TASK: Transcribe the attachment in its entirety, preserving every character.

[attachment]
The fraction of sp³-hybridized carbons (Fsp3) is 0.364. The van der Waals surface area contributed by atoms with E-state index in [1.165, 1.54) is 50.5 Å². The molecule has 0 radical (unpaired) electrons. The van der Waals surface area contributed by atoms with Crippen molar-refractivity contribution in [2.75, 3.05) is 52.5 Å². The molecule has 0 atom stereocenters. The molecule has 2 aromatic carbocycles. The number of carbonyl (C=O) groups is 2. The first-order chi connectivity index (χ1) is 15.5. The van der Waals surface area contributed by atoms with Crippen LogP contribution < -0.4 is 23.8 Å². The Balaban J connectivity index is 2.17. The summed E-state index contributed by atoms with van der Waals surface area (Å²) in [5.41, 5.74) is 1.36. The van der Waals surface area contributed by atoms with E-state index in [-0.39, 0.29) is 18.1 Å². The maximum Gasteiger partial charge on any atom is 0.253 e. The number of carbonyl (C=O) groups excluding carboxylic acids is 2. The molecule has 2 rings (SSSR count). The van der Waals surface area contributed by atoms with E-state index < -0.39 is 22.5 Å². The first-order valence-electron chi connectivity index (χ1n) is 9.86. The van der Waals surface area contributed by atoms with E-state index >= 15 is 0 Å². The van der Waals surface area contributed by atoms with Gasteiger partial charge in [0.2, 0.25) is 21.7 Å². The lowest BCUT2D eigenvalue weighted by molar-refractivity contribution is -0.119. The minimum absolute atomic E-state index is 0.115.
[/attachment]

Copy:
The fraction of sp³-hybridized carbons (Fsp3) is 0.364. The van der Waals surface area contributed by atoms with E-state index in [1.165, 1.54) is 50.5 Å². The molecule has 0 radical (unpaired) electrons. The van der Waals surface area contributed by atoms with Crippen molar-refractivity contribution in [2.75, 3.05) is 52.5 Å². The molecule has 0 atom stereocenters. The molecule has 2 aromatic carbocycles. The number of carbonyl (C=O) groups is 2. The first-order chi connectivity index (χ1) is 15.5. The van der Waals surface area contributed by atoms with Crippen LogP contribution < -0.4 is 23.8 Å². The Balaban J connectivity index is 2.17. The summed E-state index contributed by atoms with van der Waals surface area (Å²) in [5.41, 5.74) is 1.36. The van der Waals surface area contributed by atoms with E-state index in [-0.39, 0.29) is 18.1 Å². The maximum Gasteiger partial charge on any atom is 0.253 e. The number of carbonyl (C=O) groups excluding carboxylic acids is 2. The molecule has 2 rings (SSSR count). The van der Waals surface area contributed by atoms with E-state index < -0.39 is 22.5 Å². The first-order valence-electron chi connectivity index (χ1n) is 9.86. The van der Waals surface area contributed by atoms with E-state index >= 15 is 0 Å². The van der Waals surface area contributed by atoms with Gasteiger partial charge in [0.2, 0.25) is 21.7 Å². The lowest BCUT2D eigenvalue weighted by molar-refractivity contribution is -0.119. The minimum absolute atomic E-state index is 0.115.